Why Kodai Senga's Mets spring debut was encouraging and relieving

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Kodai Senga made his first spring start for the New York Mets on Sunday, and it’s fair to say that fans should be encouraged and relieved about his performance.

Senga pitched two innings, gave up just one hit and one run, with two strikeouts and two walks against the St. Louis Cardinals in Jupiter, Florida on Sunday, and finished better than he started.

Mets pitcher Kodai Senga started out nervous, but then his nasty ghost fork took over, reminding fans of the excitement behind his signing.

Senga started out firing fastballs in the 96 to 98 mph range, but rather erratic, as he walked the first two batters he faced and fell behind reigning NL MVP Paul Goldschmidt 3-0. But he started throwing strikes and got himself out of the inning by retiring Goldschmidt, Nolan Arenado, and stud outfield prospect Jordan Walker.

Then he retired three of the four batter he faced in the second inning, giving up just a home run to Tres Barrera.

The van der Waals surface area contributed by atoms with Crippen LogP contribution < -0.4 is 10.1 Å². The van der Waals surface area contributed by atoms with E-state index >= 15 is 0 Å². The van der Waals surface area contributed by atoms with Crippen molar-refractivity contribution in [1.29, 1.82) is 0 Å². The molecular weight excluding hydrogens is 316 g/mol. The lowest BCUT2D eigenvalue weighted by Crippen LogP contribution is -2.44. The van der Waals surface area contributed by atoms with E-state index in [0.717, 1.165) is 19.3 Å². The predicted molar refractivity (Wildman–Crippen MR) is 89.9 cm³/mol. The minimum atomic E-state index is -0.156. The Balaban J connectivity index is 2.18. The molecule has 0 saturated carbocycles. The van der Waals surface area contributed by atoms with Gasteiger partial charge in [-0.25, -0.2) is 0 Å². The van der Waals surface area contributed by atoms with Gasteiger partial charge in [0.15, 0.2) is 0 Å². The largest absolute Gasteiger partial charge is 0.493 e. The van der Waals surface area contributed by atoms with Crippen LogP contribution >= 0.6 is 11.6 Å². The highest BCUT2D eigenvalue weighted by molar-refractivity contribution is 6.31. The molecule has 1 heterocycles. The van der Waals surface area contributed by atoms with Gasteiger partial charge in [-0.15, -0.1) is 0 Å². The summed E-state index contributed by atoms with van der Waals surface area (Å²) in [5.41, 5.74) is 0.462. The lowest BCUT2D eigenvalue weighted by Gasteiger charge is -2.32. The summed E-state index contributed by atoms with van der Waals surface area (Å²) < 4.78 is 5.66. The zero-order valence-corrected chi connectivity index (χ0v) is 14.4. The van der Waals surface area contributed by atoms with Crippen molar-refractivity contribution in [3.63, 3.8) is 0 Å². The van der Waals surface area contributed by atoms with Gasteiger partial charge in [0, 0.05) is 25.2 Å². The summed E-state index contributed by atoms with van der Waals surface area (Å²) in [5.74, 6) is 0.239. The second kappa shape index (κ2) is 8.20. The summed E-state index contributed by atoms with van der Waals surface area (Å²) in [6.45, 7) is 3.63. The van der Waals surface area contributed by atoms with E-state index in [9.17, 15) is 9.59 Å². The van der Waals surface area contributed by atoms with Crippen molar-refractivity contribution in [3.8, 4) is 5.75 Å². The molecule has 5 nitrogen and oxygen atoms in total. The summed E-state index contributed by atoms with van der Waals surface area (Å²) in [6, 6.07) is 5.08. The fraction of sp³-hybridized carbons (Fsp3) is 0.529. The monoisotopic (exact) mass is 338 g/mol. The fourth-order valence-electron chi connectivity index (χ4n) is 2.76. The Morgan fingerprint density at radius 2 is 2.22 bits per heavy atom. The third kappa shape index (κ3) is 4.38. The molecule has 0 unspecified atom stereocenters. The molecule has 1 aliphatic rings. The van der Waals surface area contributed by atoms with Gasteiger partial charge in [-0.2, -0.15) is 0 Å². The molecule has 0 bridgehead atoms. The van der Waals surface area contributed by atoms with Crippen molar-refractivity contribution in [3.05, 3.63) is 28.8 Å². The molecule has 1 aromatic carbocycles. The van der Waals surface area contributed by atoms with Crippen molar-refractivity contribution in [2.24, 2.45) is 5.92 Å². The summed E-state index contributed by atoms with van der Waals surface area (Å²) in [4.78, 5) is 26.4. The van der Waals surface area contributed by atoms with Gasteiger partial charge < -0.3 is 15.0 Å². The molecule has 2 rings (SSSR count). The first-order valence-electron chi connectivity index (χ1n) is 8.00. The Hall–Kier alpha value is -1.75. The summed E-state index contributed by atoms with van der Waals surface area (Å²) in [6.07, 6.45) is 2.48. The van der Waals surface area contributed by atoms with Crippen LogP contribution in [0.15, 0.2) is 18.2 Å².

We got to see the ghost fork in action for the first time this spring and it looks to be an unhittable pitch as advertised, which is a big boost for the Mets. If the Mets are going to win the World Series, they’re not only going to need someone to step up in case Max Scherzer or Justin Verlander go down to injuries, but someone to change games with key pitches. Senga will do that with his ghost fork and that incredible vertical break of 40 inches it has.

Senga also showed the variations of his pitch locations and velocities alongside his fastball. His ghost fork splitter came in at 83 mph, and one of the two he threw on Sunday struck out Jordan Walker in the first inning. In terms of the other pitches, his cutter averaged 90 mph, his slider averaged 83, while his curveball came in around 80 mph.

Once Senga and pitching coach Jeremy Hefner figure out the command issues (he threw just 57 percent of his pitches for strikes on Sunday), he will turn to be a dominant starter that can be a frontline ace, and the Mets need him to be given the lack of major league ready pitching talent in the farm system.

But Sunday was an encouraging day not just because the Mets won, but Senga turned in a successful debut and fans should be relieved that he did.

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